What Qualifies as Community Waste During a Divorce
For better or for worse, for richer, or poorer… Sometimes, “for poorer” is not arrived at with both spouses’ knowledge. “Waste claims” typically apply to an overspending spouse enjoying shopping sprees or placing risky sports bets in amounts higher than your anticipated limits. However, the standard for waste is not just reckless or careless spending. The waste standard is more complicated. For it to be waste, the financial disregard must be done without the knowledge of the other spouse.
Often, the “innocent” spouse is fully aware that their partner is not a responsible spender. In these cases, it generally does not meet the waste claim’s legal standard. But, when the spouse is spending on things like hidden affairs, secret gambling addictions, and/or major negative business risks you may have the opportunity to pursue a waste claim and seek reimbursement in your divorce.
Examples of Community Waste
Here are a few examples of community waste that put the other spouse in financial jeopardy:
- The husband who spends all the parties’ retirement savings on an affair.
- The wife who loses hundreds of thousands of dollars with her gambling addiction.
- The husband who foolishly goes on a spending spree because he believes, incorrectly, that he can discharge it all in bankruptcy.
- The spouse who spends every available dime on their meth addiction.
- The spouse who refuses to stop drunk driving and causes the unthinkable.
In each of these situations, an innocent party has suffered or may suffer a significant financial harm and each spouse is rightly concerned about the consequences that might befall them. Arizona is a community property state, and that means both spouses are equally responsible for one spouse’s debts and liabilities, i.e., if the wife runs up a gambling debt, the husband shares in that debt; if a husband hits someone while drunk driving, the victim can sue both the husband and wife.
Divorcing a wasteful spouse is not your only option.
Some innocent spouses in these situations very much want to remain married but are worried they must seek a divorce to protect themselves financially. That is not true. Arizona law offers two options to allow couples to opt out of community property laws and remain married: The post-nuptial agreement and a legal separation.
A post-nuptial agreement, like its sister, the pre-nuptial agreement, is an agreement between the parties regarding how their finances will be handled. As part of a post-nuptial agreement, the parties can opt out of community property laws.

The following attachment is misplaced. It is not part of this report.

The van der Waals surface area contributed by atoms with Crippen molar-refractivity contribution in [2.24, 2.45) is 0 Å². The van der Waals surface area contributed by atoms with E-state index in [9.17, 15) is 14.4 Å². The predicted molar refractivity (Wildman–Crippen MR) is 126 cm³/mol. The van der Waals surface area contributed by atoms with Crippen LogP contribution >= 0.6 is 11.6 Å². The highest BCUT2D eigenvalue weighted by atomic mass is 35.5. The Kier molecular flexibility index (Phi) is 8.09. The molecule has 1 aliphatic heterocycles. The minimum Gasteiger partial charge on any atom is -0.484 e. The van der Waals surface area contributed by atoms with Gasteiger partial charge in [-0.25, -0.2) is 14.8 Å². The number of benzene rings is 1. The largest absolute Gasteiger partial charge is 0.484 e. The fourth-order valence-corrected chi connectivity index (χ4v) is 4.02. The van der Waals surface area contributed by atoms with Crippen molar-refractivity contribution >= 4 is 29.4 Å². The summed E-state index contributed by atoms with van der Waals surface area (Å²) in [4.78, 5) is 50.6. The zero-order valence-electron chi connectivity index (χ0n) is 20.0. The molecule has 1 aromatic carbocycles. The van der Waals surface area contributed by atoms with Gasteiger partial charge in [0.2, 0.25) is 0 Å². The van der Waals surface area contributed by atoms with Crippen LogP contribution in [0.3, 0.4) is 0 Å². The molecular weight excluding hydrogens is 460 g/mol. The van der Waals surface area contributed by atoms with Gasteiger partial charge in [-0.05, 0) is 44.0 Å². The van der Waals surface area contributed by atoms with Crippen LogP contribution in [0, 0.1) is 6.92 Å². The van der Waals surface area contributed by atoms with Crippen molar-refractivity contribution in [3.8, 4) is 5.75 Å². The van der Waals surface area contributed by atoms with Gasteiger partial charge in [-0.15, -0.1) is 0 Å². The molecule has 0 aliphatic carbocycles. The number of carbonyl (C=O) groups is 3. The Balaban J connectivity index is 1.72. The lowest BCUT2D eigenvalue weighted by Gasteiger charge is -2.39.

A legal separation, in terms of issues, procedure, and intensity, is the same as a divorce. All the property must be divided, any desire for child or spousal support must be established, and what happens with custody of the children must be ordered. But at the end of the day, the parties are still married.
Types of Community Waste Claims
A.R.S. § 25-318(A) is the law that requires the family court to divide the community estate “equitably.” The Legislature added the court’s authority to determine waste when it wrote, “This section does not prevent the court from considering … excessive or abnormal expenditures …” See A.R.S. § 25-318(C).
Most waste claims generally fall under one of the 3 A’s: Adultery, Alcohol, or Addiction. But waste claims are not limited to affairs, gambling problems, alcoholism, or drug addictions. For example, in Hrudka v. Hrudka, 186 Ariz. 84 (App. 1995). the wife was found to have committed waste when she lost $600,000 in artwork and other valuables that were exclusively in her possession. In Lindsay v. Lindsay, 115 Ariz. 322 (App. 1977). the husband committed waste by not sharing with wife the proceeds of the sale of an airplane. In Gutierrez v. Gutierrez, Husband loaned his sister $62,000 without wife’s knowledge.
Legal Standards for Waste Claims
As the above examples show, there is no cookie-cutter example of what constitutes marital waste. Rather, the community waste claim can cover a broad range of financial situations. The focus, then, is not on the type of activity; rather, the person pursuing the waste claim must show that the expenditure is abnormal or excessive.
Gutierrez provides the standard for waste claims: The spouse claiming waste must provide sufficient evidence to show waste occurred. The burden then shifts to the other spouse to prove that the expenditures benefited the community.
What happens if a waste claim is successful? The Court essentially reimburses the innocent spouse for the wasteful spouse’s overspending by awarding that spouse a larger portion of the community property. Martin v. Martin, 156 Ariz. 452, 457–58 (1988). Additionally, under Meister v. Meister, 252 Ariz. 391 (App. 2021), if the person defending against a waste claim can show the community benefited from the abnormal expenditures, then the Court cannot consider that waste.